Leader-Member Exchange and the Effect of Deaf Identity on Relationship Quality
Leader-Member Exchange and the
Effect of Deaf Identity on Relationship Quality
There have been numerous studies that emphasize the significance of followers, identity theories related to the leadership processes, and the ability of leaders to support and structure their followers’ identity (Collinson, 2006). “Employees’ self-identities, or the ways in which they define themselves relative to others, have implications for the quality of leader and follower relationships at work” (Jackson & Johnson, 2012, p. 488). This researcher believes, like others, that the followers’ self-identity relates to the predication of their relationship with leaders and, eventually, to their work performance (Chang & Johnson, 2010; Lord, Brown, & Freidberg, 1999; Schyns & Day, 2010; Sluss & Ashforth, 2007; Uhl-Bien, 2006). This study exemplifies an initial empirical examination of this impression and seeks to advance leadership theory by addressing the value of a strong Deaf self-identity and its effect on the leader-follower relationship and exploring the need for leaders to have a deeper understanding of Deaf culture, language, and the complex ways Deaf followers interact with leaders. The research question being addressed by this quantitative study is, to what extent does Deaf identity predict the leader-follower relationship? It is hypothesized that the degree of Deaf identity predicts the quality of the leader-follower relationship. Relevant topics related to Deaf identity and the leader-follower relationship will be presented in this chapter (i.e., Leader-Member Exchange (LMX, Social Identity Theory, audism, dysconscious audism, deaf culture, American Sign Language (ASL)).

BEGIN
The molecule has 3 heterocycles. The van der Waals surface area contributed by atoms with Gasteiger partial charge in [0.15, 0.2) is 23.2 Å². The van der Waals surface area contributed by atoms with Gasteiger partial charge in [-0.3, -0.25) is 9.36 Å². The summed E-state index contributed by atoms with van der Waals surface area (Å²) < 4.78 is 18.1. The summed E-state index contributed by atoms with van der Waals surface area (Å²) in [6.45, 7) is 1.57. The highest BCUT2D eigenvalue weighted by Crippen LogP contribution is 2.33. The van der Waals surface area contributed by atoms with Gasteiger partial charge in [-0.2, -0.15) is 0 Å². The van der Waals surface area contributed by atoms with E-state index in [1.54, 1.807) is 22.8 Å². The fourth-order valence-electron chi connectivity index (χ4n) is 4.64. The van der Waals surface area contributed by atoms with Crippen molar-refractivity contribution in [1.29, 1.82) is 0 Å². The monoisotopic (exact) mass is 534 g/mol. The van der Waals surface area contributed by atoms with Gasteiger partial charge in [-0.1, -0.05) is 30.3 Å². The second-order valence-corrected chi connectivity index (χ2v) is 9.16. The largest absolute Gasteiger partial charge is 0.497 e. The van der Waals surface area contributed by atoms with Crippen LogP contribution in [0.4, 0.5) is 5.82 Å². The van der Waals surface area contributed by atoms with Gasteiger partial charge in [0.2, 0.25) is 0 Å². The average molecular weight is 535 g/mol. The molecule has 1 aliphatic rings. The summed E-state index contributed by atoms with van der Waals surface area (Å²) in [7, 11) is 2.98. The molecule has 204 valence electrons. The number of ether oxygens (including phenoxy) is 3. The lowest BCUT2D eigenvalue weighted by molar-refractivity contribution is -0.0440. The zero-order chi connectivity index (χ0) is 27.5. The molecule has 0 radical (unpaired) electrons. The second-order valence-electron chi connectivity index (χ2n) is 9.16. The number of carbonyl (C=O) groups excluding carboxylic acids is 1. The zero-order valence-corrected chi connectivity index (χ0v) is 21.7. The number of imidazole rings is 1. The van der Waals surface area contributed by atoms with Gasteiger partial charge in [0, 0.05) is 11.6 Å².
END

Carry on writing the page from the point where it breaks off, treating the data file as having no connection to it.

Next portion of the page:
should try and use references that are no older than 2005. Its not required but they expect them to be current (within last 5-6 years).